Wednesday, January 26, 2011

Do Fungal Fuels Foretell Endophytic Future?

Sandia National Lab researchers are zeroing in on production of fuels by endophytic fungi. According to Sandia scientists, the fungi in their lab can break down cellulose directly, and turn it into hydrocarbons.
The fungi grow on cellulose and digest it, forming fuel-type hydrocarbons as a by-product of their metabolic processes. Through genetic manipulation, the Sandia team hopes first to identify these pathways, and then to improve the yield and tailor the molecular structure of the hydrocarbons it produces.

Sandia’s bioscience team is using genetic sequencing to catalog the pathways and other molecular biology techniques to understand how changes in feedstock determine the type and amount of hydrocarbons the fungi make, with a long-term goal of engineering greater quantities of the desirable fuel species.

Meanwhile, Craig Taatjes and John Dec, both engine combustion researchers at Sandia, are experimenting with the main compounds produced by the fungi and are giving feedback to their bioresearch counterparts on the compounds’ ignition chemistry and engine performance. The ideal outcome, Dec said, is to “dial in” the right feedstocks combined with the right set of genes to produce the preferred blend of compounds to go into an engine.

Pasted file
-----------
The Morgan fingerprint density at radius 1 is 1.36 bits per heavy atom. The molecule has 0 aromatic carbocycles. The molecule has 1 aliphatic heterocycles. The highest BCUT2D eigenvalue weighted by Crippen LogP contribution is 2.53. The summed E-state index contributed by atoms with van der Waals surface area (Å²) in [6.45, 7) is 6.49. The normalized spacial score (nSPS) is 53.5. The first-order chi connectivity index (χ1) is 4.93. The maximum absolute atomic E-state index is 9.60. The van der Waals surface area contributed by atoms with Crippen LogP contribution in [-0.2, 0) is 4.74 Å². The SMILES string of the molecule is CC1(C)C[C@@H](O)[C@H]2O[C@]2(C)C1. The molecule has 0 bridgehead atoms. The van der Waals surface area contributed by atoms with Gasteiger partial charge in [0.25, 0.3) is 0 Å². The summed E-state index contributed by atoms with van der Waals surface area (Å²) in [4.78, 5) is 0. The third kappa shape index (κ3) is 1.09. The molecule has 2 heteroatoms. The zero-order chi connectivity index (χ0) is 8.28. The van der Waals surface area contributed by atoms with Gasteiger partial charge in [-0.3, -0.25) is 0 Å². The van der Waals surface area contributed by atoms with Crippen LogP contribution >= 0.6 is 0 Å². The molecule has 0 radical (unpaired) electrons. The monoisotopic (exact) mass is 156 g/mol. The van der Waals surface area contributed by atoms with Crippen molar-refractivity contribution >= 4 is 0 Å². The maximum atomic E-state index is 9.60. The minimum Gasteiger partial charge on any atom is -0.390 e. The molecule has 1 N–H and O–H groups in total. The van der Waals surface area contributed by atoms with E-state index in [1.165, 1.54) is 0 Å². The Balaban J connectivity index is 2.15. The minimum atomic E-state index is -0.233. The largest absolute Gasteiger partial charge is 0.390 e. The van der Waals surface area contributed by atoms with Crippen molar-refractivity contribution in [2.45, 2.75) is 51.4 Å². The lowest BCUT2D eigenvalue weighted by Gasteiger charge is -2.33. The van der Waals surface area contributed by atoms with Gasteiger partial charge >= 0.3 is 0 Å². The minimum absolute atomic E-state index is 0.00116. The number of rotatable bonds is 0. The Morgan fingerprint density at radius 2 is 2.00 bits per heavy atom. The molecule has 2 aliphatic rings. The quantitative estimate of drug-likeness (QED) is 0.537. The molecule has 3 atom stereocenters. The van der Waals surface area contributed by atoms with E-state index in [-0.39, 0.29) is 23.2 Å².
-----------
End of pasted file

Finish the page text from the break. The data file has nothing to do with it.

The first step has been to learn what kinds of compounds the fungus makes naturally on its own. “We just don’t know much about some of the compounds, so we need to do research on their ignition chemistry and how they behave in an engine,” Taatjes said. The team, he says, is working with Professor William H. Green at the Massachusetts Institute of Technology to develop an ignition chemistry model that can predict the performance of the classes of compounds made by the fungus.

Hadi and his colleagues are contributing to building up the understanding of the distribution of molecules produced by the various fungi, at which point they can genetically tailor them to produce more of the optimal compounds to suit the needs of engine combustion. _GCC
The scientists and engineers are still working with very small quantities of product, and it will take some time before they will know if the project can be scaled to commercial levels.

Nevertheless, as a research project to expand the boundaries of basic science knowledge of what engineered endophytic fungi can achieve, the approach has potential to seed further projects and perhaps successful industrial ventures.

Endophytes can be injected directly into crops which themselves have been engineered to accept them and provide maximum surface area and biomass for conversion to hydrocarbon -- or any other high value chemical or substance the endophyte's enzymes can produce.

As plants are engineered to grow on marginal soils and to provide higher levels of more convertible biomass, they will provide yet one more piece of the larger interlocking puzzle. For microbial fuels it will take about ten years to proof of feasibility and proof of scalability. Ten more years to scale large enough to capture roughly 10% of the liquid fuels markets -- to microbial fuels alone (not counting alcohols).



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